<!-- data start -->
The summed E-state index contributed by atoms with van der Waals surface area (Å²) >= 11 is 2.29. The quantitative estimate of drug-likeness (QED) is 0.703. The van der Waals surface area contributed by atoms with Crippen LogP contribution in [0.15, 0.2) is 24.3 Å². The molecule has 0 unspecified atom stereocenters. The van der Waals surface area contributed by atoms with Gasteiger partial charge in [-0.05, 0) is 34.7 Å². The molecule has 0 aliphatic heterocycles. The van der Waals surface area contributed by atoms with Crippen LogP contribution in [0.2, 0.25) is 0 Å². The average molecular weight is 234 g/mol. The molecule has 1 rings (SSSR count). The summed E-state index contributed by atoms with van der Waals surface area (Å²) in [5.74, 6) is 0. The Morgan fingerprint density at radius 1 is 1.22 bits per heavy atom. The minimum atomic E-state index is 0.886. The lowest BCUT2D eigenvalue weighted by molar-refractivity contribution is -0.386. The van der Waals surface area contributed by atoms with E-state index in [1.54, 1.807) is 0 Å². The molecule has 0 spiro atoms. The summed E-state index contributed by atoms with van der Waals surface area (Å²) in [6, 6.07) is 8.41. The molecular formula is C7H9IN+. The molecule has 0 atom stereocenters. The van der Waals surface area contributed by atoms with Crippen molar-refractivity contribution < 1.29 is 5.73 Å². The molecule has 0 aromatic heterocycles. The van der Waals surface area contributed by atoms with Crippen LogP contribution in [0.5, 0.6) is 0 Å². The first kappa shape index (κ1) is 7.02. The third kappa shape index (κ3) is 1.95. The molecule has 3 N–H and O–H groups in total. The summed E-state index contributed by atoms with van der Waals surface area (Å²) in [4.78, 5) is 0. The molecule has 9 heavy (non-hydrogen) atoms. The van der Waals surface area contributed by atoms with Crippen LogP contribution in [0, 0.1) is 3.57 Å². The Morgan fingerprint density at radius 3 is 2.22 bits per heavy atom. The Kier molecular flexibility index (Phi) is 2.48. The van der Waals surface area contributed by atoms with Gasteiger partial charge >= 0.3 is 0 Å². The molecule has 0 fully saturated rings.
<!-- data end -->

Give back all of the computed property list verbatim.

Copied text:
The summed E-state index contributed by atoms with van der Waals surface area (Å²) >= 11 is 2.29. The quantitative estimate of drug-likeness (QED) is 0.703. The van der Waals surface area contributed by atoms with Crippen LogP contribution in [0.15, 0.2) is 24.3 Å². The molecule has 0 unspecified atom stereocenters. The van der Waals surface area contributed by atoms with Gasteiger partial charge in [-0.05, 0) is 34.7 Å². The molecule has 0 aliphatic heterocycles. The van der Waals surface area contributed by atoms with Crippen LogP contribution in [0.2, 0.25) is 0 Å². The average molecular weight is 234 g/mol. The molecule has 1 rings (SSSR count). The summed E-state index contributed by atoms with van der Waals surface area (Å²) in [5.74, 6) is 0. The Morgan fingerprint density at radius 1 is 1.22 bits per heavy atom. The minimum atomic E-state index is 0.886. The lowest BCUT2D eigenvalue weighted by molar-refractivity contribution is -0.386. The van der Waals surface area contributed by atoms with E-state index in [1.54, 1.807) is 0 Å². The molecule has 0 spiro atoms. The summed E-state index contributed by atoms with van der Waals surface area (Å²) in [6, 6.07) is 8.41. The molecular formula is C7H9IN+. The molecule has 0 atom stereocenters. The van der Waals surface area contributed by atoms with Crippen molar-refractivity contribution < 1.29 is 5.73 Å². The molecule has 0 aromatic heterocycles. The van der Waals surface area contributed by atoms with Crippen LogP contribution in [0.5, 0.6) is 0 Å². The first kappa shape index (κ1) is 7.02. The third kappa shape index (κ3) is 1.95. The molecule has 3 N–H and O–H groups in total. The summed E-state index contributed by atoms with van der Waals surface area (Å²) in [4.78, 5) is 0. The molecule has 9 heavy (non-hydrogen) atoms. The van der Waals surface area contributed by atoms with Crippen LogP contribution in [0, 0.1) is 3.57 Å². The Morgan fingerprint density at radius 3 is 2.22 bits per heavy atom. The Kier molecular flexibility index (Phi) is 2.48. The van der Waals surface area contributed by atoms with Gasteiger partial charge >= 0.3 is 0 Å². The molecule has 0 fully saturated rings.